Projected 2020 MVP: Darnold. I just detailed why he's going to be good this season -- or, at least, why you should be hopeful. We're about to embark on a journey exploring why the Jets -- as a team -- should be better, which would make Sam better. Not to mention, I'm taking him in a lot of my super-flex (two-quarterback) fantasy leagues, so I'm ready to put myself out there for him. I mean, the Jets are important, too. But my fantasy team is what really matters.
2020 breakout star: Quinnen Williams, defensive lineman. The Jets selected the 2018 Outland Trophy winner (best college interior lineman) with the No. 3 overall pick, and his rookie season wasn't terrible. But the dude drafted one spot in front of him, Nick Bosa, played a starring role for a Super Bowl team. Filtered through that lens, yeah, Williams' debut season was underwhelming. In 13 games, he posted 2.5 sacks -- the lowest total by a defensive lineman selected in the top five who played in at least five games since the Dolphins' Dion Jordan had two sacks over 16 contests in 2013. And I know that bringing up the name Dion Jordan in a Quinnen Williams blurb just gave Jets fans hives, but the latter did show some ability last season as he worked through some injuries (including a high ankle sprain suffered in Week 1 that lingered for most of the season). A healthy Williams should make a big impact this season. I'm not saying he's going to help lead the Jets to the Super Bowl, but he should be pretty good.
New face to know: Frank Gore, running back. Look, Frank Gore was one of the first players I ever drafted when I started playing fantasy football back in junior high. (Stop doing the math -- I'm kidding. But just barely.) At age 37, Gore's entering his 16th season, and what's amazing: He played in 16 games last year for the Bills, starting eight. I mean, he eventually lost playing time to rookie Devin Singletary, but that was expected. Gore's not getting 300 touches anymore, but he's still productive in limited spurts. He will provide some leadership the Jets could totally use. And he's just so reliable. He's the NFL version of comfort food -- a grilled cheese sandwich of a running back you can always depend on.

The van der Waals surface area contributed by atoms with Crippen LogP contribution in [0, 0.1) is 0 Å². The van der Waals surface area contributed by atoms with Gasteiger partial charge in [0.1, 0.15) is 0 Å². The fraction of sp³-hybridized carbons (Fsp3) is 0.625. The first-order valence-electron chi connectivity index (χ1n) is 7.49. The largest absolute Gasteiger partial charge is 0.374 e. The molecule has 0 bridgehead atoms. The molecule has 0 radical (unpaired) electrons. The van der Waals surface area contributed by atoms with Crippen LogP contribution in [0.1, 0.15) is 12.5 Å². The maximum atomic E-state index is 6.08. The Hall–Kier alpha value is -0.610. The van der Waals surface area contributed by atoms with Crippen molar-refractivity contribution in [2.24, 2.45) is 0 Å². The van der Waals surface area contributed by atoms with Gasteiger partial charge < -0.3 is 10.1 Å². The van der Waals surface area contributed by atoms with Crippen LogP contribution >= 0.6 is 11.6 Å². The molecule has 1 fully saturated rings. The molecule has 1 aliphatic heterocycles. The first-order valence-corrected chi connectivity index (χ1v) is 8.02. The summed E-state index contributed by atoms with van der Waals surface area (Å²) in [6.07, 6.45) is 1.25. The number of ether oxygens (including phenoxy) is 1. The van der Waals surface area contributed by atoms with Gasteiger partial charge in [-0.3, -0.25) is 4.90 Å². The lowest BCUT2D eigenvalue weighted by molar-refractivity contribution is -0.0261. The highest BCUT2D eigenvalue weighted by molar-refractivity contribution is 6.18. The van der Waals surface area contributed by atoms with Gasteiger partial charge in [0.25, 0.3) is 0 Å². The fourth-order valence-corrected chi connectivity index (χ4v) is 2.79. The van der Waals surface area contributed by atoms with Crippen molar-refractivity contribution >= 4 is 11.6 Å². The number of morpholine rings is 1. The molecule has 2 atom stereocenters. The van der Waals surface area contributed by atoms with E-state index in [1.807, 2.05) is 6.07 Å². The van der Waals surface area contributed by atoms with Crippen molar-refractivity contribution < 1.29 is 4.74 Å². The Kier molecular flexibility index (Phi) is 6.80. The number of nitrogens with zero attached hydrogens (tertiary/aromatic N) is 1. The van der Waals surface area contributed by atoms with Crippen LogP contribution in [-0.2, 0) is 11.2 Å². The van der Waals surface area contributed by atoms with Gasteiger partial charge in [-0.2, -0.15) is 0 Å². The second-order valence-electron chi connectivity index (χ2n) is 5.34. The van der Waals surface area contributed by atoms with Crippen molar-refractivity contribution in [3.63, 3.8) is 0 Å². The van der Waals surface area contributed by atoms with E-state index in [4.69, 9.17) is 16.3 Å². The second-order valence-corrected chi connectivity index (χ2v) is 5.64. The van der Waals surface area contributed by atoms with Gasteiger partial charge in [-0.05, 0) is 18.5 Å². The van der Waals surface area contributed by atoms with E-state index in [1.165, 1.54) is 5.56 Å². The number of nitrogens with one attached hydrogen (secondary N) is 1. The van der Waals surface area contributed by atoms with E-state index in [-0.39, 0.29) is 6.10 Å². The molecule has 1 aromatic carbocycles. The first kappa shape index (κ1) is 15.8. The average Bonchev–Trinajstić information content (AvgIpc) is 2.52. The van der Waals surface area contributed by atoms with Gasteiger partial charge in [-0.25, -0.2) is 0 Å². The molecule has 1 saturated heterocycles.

The 2020 roadmap
The competitive urgency index is: HIGH. This seems fair, right? The Jets kind of stunned the football world when they hired Gase immediately after he was fired by the division rival Dolphins. Like, most people figured Gase would have to sign on as an assistant coach some place and work his way back up the ladder. But the Jets swooped in, and that was that. It feels like if New York doesn't make the playoffs -- or at least get to .500 -- there could be a change in the big chair.
Three key dates:
- Week 1 at Bills. The Jets defeated the Bills in Buffalo to close out the 2019 campaign. What better way to build on Gang Green's second-half momentum than storming Buffalo for a season-opening win in 2020? (Yes, I know the Bills were resting players for the playoffs in that Week 17 game. It's called a narrative, people. Just go with it.)
- Week 8 at Chiefs. With the Bills in Week 7 and the Patriots in Week 9, this game against the reigning Super Bowl champs is the middle leg of a three-week stretch against some of the heavy hitters in the AFC.
- Week 10 at Dolphins. Yes, I was indeed thinking about jokingly including this Week 10 game in the heavy-hitter stretch mentioned just above. But really, I want to point out that the Jets will play the Dolphins in back-to-back games. On the road here, bye week, and then hosting the Dolphins in Week 12. Does that seem strange to anybody else? Just me? Cool, cool.
Will the Jets be able to ...
Bury the hatchet with Jamal Adams? This seems so on-brand for the Jets. You draft an absolute stud in the 2017 NFL Draft. (I mean, you could've had Patrick Mahomes, but whatever.) He becomes one of the best players not only at his position, but in the game. And now he wants to be traded. Don't try to pin this all on Adams. There were reports that Jets GM Joe Douglas had offered up Adams at the trade deadline last year. You can't be all, "No, I don't want to break up," to your partner and then slide into somebody else's DMs. But at this point, you have to figure the Jets would want to keep Adams, right? Who wouldn't? That said, keeping the All-Pro safety long-term won't happen on the cheap. What if you want to lock up Darnold for the foreseeable future? I'm sure Adams' safety mate, Marcus Maye, is going to want to get paid at the end of the season. It could be troubling. And the Jets still have two more seasons (at least) of team control on Adams, so maybe they're in no hurry -- even if Adams rightfully is, given that his play has far exceeded his rookie contract. Maybe Gang Green should just fast-forward to the part where they trade Adams to Dallas for Michael Gallup and picks and be done with it. Or send him to Tampa in a Mike Evans deal. Or whatever. Because this situation could have lingering, detrimental effects for a team trying to build off a strong finish to 2019.